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Canada has one of the most liberal and welcoming policies among the industrialized nations. With a population of 36,779,667 (2017), Canada’s targeted immigration level is 300,000 immigrants per year. In November 2017, the Government of Canada published its new Immigration Levels Plan that will see the country welcoming 310,000 new permanent residents in 2018, 330,000 in 2019 and 340,000 in 2020.

The subject of immigration can induce fear and ethnic tensions in any country. The anti-immigrant rhetoric that has been amplified by some in the political classes of the USA and Europe, for example, have the potential to spread across borders into liberal countries like Canada, with a negative consequence on public attitude. Hard, evidence-based facts are the only antidote there is to the poisonous utterances of purveyors of alternative facts.

A new report by the Conference Board of Canada provides such an antidote that should go a long way towards reassuring Canadians who may be nervous about this country’s open-door policy on immigration. The report should be useful to policy makers and should be of interest to people who are considering a change of address from, say, East Africa, to Canada.

The report by Kareem El-Assal and Daniel Fields shows that:

  • A no-immigration world would result in weak economic growth and fiscal strain—a situation that would reduce the motivation for private investment. Productivity-enhancing investments would not fully compensate for the negative impacts of a shrinking workforce.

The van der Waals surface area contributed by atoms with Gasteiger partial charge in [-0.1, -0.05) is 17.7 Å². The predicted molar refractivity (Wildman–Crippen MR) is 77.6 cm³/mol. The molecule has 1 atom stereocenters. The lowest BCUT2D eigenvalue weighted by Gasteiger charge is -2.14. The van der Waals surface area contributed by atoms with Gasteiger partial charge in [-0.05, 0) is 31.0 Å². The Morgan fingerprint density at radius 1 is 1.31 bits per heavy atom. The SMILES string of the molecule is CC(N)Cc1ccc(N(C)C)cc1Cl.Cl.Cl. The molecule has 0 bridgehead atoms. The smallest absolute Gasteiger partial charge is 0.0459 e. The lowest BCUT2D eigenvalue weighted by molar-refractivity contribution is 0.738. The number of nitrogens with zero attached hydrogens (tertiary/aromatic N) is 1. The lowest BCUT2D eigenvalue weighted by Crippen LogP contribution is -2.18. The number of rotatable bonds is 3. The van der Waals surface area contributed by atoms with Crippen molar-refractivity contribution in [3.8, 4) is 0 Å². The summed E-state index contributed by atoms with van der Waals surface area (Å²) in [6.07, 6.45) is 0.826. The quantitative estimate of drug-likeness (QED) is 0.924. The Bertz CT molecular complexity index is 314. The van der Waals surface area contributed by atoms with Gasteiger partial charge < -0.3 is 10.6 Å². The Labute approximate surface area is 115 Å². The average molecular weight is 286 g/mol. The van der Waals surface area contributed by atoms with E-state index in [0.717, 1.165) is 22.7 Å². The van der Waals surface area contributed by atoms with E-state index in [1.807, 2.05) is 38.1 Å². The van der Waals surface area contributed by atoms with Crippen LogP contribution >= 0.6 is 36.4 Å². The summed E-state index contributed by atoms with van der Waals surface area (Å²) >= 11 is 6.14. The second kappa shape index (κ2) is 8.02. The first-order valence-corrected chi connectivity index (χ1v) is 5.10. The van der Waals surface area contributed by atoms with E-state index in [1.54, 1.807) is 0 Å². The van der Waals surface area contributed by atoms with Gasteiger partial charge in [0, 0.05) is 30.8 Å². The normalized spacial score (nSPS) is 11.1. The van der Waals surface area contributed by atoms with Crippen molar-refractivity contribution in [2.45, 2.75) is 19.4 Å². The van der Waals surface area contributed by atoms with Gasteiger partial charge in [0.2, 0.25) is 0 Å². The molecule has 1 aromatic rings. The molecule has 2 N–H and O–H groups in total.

• Increasing annual immigration to 1 per cent of Canada’s population by the early 2030s, when we forecast that immigration will account for 100 per cent of population growth, would support modest labour force and economic growth.
  • Family class immigration has a role in supporting economic development and Canada has taken additional steps in recent years to ensure this class does not pose an undue economic burden. It is also important for Canada to boost the labour market outcomes of family class immigrants as it becomes more dependent on immigrants to support its economic growth.

The full report is worth reading. It is very well written in very accessible language.

 

Reference: El-Assal, Kareem and Daniel Fields. Canada 2040: No Immigration versus More Immigration. Ottawa. The Conference Board of Canada, 2018.

 

 

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One Response to “Why Canada needs immigrants: A new study answers the question”

  1. This is timely work, Dr Muniini. I am presently involved in a heated debate by correspondence with a leading Spaniard. Spain, along with Italy, Portugal and Greece, have seen their economies devastated following the Major Financial Crisis of 2008. So much so that they are venting out their anger on immigrants. They are not alone by any means: right across Europe there is growing frustration at the political elite’s failure to come up with coherent and meaningful immigration policies. In Britain, we have recently been treated to a spectacle of Britons of immigrant descent, manhandled and humiliated pursuant to deportation orders; resulting in a climate of fear among the ethnic minority communities. It is to be hoped that the marriage union of the now Duke and Duchess of Sussex will herald a spirit of tolerance all round. I think I will use some of your material to support my argument that immigration is a benefit and not a diminution in the greatness of Europe. My blog, “To my Spanish Inquisitor: embrace immigration if you want to rock” will go live on 9 July.

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